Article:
If you thought push-ups were getting too easy, here’s something you will struggle with even if you’ve been doing push-ups for years. Place your shins on the top of the ball and do a push-up while balancing on the ball. Since this exercise requires you to maintain your balance, you are required to use more muscles to maintain stability. Basically, a push-up hopped up on steroids.
In the immortal words of Ice Cube, “You can do it, put your “back” into it,” this exercise is sure to push your back muscles to the limit. Start with the stomach and hips on the ball with your legs extended straight behind. Hold onto the ball with the hands for balance. Raise the chest high like the yoga pose “Cobra,” bringing the hands to the back of the head. Hold for a beat or two, and return to a relaxed position. Repeat this for 12 to 15 reps.
Think you’ve been in the gym long enough not to be afraid of any exercise? Well, be afraid, be very afraid. This exercise is going to have you sweating no matter how buff you are. Start in a push-up position but with the toes instead of shins resting on top of the ball. With straight legs, use the abdominals to pull the toes towards the chest. Done correctly, the torso will be in a push-up position with the back straight (no arching or sagging) and legs angling down towards the ball. If you think you’ve got what it takes, try going for 5 to 8 reps.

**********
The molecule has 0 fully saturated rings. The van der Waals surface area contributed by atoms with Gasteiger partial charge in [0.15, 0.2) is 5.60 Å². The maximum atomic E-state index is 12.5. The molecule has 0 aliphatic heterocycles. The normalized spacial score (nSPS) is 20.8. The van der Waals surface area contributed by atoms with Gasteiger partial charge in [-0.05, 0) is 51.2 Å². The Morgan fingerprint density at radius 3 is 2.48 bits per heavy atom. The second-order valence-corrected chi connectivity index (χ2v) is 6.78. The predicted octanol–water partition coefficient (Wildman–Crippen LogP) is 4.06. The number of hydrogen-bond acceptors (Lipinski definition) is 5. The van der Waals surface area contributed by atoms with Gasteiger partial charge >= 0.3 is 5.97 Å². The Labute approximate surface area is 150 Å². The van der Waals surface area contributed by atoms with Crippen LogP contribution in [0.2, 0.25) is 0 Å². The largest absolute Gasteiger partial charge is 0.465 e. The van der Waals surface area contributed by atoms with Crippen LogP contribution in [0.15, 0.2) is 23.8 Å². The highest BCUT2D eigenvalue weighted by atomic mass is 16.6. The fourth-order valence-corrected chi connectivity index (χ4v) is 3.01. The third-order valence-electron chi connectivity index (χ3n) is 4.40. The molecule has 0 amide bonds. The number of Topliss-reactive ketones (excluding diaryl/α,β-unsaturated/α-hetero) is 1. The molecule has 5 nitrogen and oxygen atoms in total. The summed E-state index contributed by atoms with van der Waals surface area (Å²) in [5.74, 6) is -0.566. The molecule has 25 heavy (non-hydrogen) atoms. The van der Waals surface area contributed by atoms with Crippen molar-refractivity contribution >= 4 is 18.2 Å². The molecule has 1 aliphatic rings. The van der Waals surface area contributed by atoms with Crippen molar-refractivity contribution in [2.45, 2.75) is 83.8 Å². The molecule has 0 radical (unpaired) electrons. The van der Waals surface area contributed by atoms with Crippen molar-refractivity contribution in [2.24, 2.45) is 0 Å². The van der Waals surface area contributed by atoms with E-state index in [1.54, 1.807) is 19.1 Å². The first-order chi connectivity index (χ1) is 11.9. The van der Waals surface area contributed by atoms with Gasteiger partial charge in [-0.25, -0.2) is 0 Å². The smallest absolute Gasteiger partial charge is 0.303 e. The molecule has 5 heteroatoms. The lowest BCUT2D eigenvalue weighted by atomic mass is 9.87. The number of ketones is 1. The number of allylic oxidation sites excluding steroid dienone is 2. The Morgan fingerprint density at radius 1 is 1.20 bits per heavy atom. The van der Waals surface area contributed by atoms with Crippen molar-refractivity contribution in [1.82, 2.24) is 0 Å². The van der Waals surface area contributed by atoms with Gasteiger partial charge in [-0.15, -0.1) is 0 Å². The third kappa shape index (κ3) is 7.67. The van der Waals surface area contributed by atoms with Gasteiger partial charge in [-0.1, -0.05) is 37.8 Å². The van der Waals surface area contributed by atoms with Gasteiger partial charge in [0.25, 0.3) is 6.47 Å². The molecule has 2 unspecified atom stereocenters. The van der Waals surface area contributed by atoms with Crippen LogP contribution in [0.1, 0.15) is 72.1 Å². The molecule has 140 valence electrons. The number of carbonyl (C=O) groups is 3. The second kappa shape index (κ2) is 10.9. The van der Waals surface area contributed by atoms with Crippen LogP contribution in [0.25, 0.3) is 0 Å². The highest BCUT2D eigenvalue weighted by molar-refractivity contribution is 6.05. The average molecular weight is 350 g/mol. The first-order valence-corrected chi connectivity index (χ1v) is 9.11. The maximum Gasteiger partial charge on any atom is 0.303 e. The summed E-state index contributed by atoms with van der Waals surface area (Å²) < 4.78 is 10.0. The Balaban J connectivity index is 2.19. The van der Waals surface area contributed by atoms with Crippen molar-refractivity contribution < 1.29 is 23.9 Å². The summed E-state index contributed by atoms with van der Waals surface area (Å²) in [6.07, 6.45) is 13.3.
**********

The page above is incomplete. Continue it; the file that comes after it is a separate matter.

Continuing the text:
V-Sit with Ball
V means victory when you are looking to get some killer abs. Lie face up on the ground with ankles resting on the top of the stability ball. With arms pointing towards the feet, roll the torso up, so the body forms a V with the hips on the ground. Hold for five seconds, or long enough for your abs to be screaming in pain. Think you got what it takes? Try going for 6 to 10 reps.
Start in push-up position with toes resting on the ball and straight arms, with hands on the ground under the shoulders. Bring the knees towards the chest until the knees are directly under the hips. Extend knees back to push-up position and repeat for 10 to 15 reps.
We already talked about abs, but obliques are essential if you want those abs to shine. Sit tall on the stability ball with feet together. In a single motion, swing the feet to the right and the arms to the left. Bring arms and legs back to center and repeat for 12 to 15 reps, alternating sides.
As cute as the name of this exercise sounds, it’s not child’s play. Lie face up on the ground with arms and legs extended. Grab the ball overhead with both hands. In a single motion, lift the arms and legs in the air, transferring the ball from the hands to the feet. At this point, only the hips and butt should be touching the ground. Lower arms and legs with the ball between them to the ground. This is probably the most intense one out of them all. Try powering through 10 reps with correct form.
Stability balls are a fantastic piece of equipment and as opposed to popular belief, are not only used for yoga. Stability ball exercises can give you the entire body workout at a higher difficulty. So next time you feel that extra burst of energy in the gym, try performing these exercises.
If you’re looking for different workouts that you think will suit you better, click here!